The reality is: virtually all smart thermostat makers advise against it. Why? Because it’s complex and dangerous, it requires extra hardware (a relay), and there are options out there that make a lot more sense.  

That’s right: Nest, Ecobee, and a number of other manufacturers of 24V smart thermostats warn against using their products with electric heaters.

I mean, technically, you can – you may have seen smart home bloggers and YouTubers who managed to “achieve” this complicated setup. But the truth is that the physical setup required negates virtually all the smart technology that helps you save energy and money – we’ll get into that in just a minute. 

Just think about it: The hardware isn’t built for it, the learning and heating algorithms weren’t designed with it in mind, and it requires extra wiring that should be done by a professional. Wiring that is at best, complicated, and at worst, dangerous. 240V lines should only be handled by professionals and require precise calculations to make sure there’s compatibility. 

If you’re looking to get rid of those old thermostats and get smart, there are options made specifically for electric heat that are even better than your traditional or programmable thermostat.

Please Let Me Relay This To You.

Remember, electric heaters are exactly that – electric. High Voltage appliances coursing with a potentially dangerous current. They require a lot more electricity to pass through the thermostat than one designed for a furnace. In order to hook up a thermostat made for 24V to a 240V line you’ll need to install an electrical relay alongside the thermostat. This does a couple of things – it acts as a buffer between the thermostat and electrical current, and also acts as a heatsink.

It also has negative side-effects. You know all that money-saving and comfort-making technology built into smart thermostats? Advanced control, heating algorithms, etc? Throw those out the window. By installing a relay between your thermostat and main-line, you’re taking all that advanced technology and reverting it to a simple ON/OFF setup. This is COMPLETELY counter-intuitive.

Simply adding an extra piece of hardware won’t give you the control you crave. In fact, it might be the complete opposite. Smart home technology is only smart when you use it the right way. Compromising that (especially when dealing with high voltage electricity) can have a ton of negative consequences.


It Comes at the Cost of Savings.

Smart control is one feature people expect out of their thermostats. But with new technology comes new benefits – and one of those is energy savings. Saving energy is a huge goal for some people and a smart thermostat is one of the very best ways to reduce your energy usage and carbon footprint. On a more practical level, using less energy translates to lower energy bills and more money in your pocket every month. One of the biggest barriers to outfitting a home with smart thermostats is the upfront cost. But here’s the thing: if you do the math, virtually any smart thermostats will pay for themselves in only a couple of years, which is a small fraction of the average life of a thermostat.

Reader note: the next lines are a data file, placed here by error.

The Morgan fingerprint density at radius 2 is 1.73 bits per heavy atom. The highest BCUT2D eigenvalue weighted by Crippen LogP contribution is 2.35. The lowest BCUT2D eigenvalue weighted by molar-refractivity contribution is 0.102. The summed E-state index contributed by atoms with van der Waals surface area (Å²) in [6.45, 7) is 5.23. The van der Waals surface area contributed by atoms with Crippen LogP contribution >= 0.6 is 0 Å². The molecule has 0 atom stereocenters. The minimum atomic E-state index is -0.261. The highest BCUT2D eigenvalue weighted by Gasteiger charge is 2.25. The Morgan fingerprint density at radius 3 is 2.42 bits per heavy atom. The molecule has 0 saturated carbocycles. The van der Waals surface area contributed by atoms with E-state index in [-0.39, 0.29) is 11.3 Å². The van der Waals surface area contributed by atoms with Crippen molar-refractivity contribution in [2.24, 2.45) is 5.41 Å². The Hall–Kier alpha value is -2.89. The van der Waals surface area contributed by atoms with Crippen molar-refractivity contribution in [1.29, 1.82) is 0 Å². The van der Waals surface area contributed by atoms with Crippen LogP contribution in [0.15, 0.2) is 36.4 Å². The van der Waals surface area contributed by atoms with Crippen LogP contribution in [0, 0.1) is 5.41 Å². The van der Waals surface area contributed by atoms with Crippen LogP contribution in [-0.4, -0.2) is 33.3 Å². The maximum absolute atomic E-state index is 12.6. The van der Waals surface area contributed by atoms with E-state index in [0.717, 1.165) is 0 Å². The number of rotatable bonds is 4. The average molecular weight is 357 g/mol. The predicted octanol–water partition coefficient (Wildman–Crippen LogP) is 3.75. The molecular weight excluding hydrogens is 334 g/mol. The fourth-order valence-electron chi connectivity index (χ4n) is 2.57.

The average MSRP of a low voltage thermostat is quite reasonable. You pay anywhere from $250-$500, (depending on your setup and need for extra sensors) and you get full control of your heat through advanced algorithms and technology. These are designed to use less energy and help you save money.

But there’s a problem: using a relay-based workaround for 24V thermostats on line-voltage heaters will cost you moreIt completely negates one of the major benefits of smart thermostats by transforming sophisticated technology into a primitive version of itself. This is because you have to have a thermostat and relay system for each heater in your home. This means at least $250 + $30 per heater, with none of the bells and whistles.

It’s like expecting a sportscar but getting a horse and carriage. You just aren’t going to get the performance you want.

No – there’s a much better way to control your baseboard heaters with your smart home setup.

And it saves you money too.

Meet Mysa.

Mysa does what Nest and Ecobee do – but for electric heaters. There’s been a big lack of real smart solutions available for High Voltage heating in the smart home space, and Mysa’s ready to change that. Not only does it share virtually all the same smart features as Nest or Ecobee, it actually has a wider range of compatibility with smart home systems. It’s a full-fledged, money saving option for something that can eat up to 60% of your power bill. Savings range from between 13-30% on average, and at $125 per thermostat, it more than halves the $280 entry to inefficiency that you’d get with a 24V thermostat + a relay. A Mysa setup will pay for itself in only a couple of years. 


So You Have a Couple of Options:

Install an expensive piece of smart home hardware to do something it was never designed to do. 


Buy smart home hardware specifically built to handle and regulate Line Voltage loads.

Nest and Ecobee both make great hardware – but so do we. And we make it specifically for the homes that they can’t serve: 1 in 3 Canadian and 10% of American households use baseboard heating as their primary method of home heating. Even more have a couple of electric heaters in their house as secondary or backup heating.

We’re making a huge difference in the lives of people who use electric heat. Are you one of them?

Check to see if you’re compatible here!